Ann Ravel, the Democratic chair of the Federal Election Commission, wants to find out why relatively few women hold political office, and has announced that she will hold a public forum next month to get to the bottom of it.

But the event, scheduled for May 12, is raising eyebrows because it goes beyond the FEC’s stated mission of enforcing federal campaign finance laws and because it is seen, as one conservative election attorney told The Daily Caller, as a ploy to “pick winners and losers.”

“The purpose of the forum is to begin an open discussion with scholars, social scientists, political practitioners and the public to consider why, despite recordbreaking numbers of women in the 114th Congress, women remain significantly under-represented in politics at all levels of government,” reads Ravel’s formal invitation to the event, which is open to the press and the public.

The event is split into two sessions. The first seeks to answer the questions: “Why are women under-represented in elected political office? What barriers do women face in political fundraising? How has the federal campaign finance system helped or hurt women seeking political office?”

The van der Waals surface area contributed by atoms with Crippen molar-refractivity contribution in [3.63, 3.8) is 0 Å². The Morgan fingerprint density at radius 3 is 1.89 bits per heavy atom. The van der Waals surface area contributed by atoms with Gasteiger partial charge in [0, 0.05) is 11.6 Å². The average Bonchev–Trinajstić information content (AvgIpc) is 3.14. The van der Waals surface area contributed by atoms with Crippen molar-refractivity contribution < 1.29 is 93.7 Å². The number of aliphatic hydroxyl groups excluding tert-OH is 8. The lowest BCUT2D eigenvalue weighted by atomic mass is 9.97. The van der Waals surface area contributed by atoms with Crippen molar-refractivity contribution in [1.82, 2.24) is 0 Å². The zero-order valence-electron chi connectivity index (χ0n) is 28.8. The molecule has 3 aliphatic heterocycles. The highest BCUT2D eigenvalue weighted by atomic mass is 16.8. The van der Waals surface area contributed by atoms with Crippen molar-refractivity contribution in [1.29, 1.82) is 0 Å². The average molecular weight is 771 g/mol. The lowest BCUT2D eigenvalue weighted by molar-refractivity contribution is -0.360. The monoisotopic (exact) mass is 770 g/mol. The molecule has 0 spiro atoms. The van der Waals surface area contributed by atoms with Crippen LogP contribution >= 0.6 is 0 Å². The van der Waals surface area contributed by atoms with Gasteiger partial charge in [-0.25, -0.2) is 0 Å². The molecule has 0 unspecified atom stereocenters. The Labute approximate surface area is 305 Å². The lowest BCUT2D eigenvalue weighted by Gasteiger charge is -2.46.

The second session asks: “How can we encourage women to seek elected political office? Are women-focused fundraising PACs the solution? How have other countries successfully fostered women’s participation in the political process? What lessons can the United State learn from such programs?”

Ravel’s forum invite comes on the heels of two recent announcements made by the most prominent female politician in the country. Hillary Clinton announced her 2016 presidential bid on Sunday and also said earlier this week that she favored a constitutional amendment to limit campaign spending.

That despite reports that the multimillionaire Clinton hopes to raise at least $2.5 billion to fund her second presidential run.

Ravel’s announcement caught some campaign finance watchers off guard. Michael Toner, who served as FEC chairman during George W. Bush’s presidential term, weighed in on Twitter.

Cleta Mitchell, a conservative political law attorney, said that Ravel’s forum is out of line with the FEC’s function and that it indicates she might be biased towards female candidates, like Clinton.

“It is outside the scope of the agency’s federal statute, which is to enforce the federal campaign finance laws,” Mitchell told TheDC, emphasizing that “it is not the agency’s role to pick winners and losers, to decide that some candidates are more worthy than others, or anything of that nature.”

“This would call into question Commissioner Ravel’s independence should there be allegations of legal violations by a female candidate — such as Hillary Clinton,” Mitchell continued.

“The procedures are irregular, this is outside the scope of the agency’s statutory authority, it is a misuse of taxpayer dollars, it jeopardizes the required neutrality of judgment of the Commissioners in any legal proceeding and is a complete departure from the historic or appropriate conduct of the Commission.”

Ravel’s invitation gave no indication of who would be invited to present at the forum.

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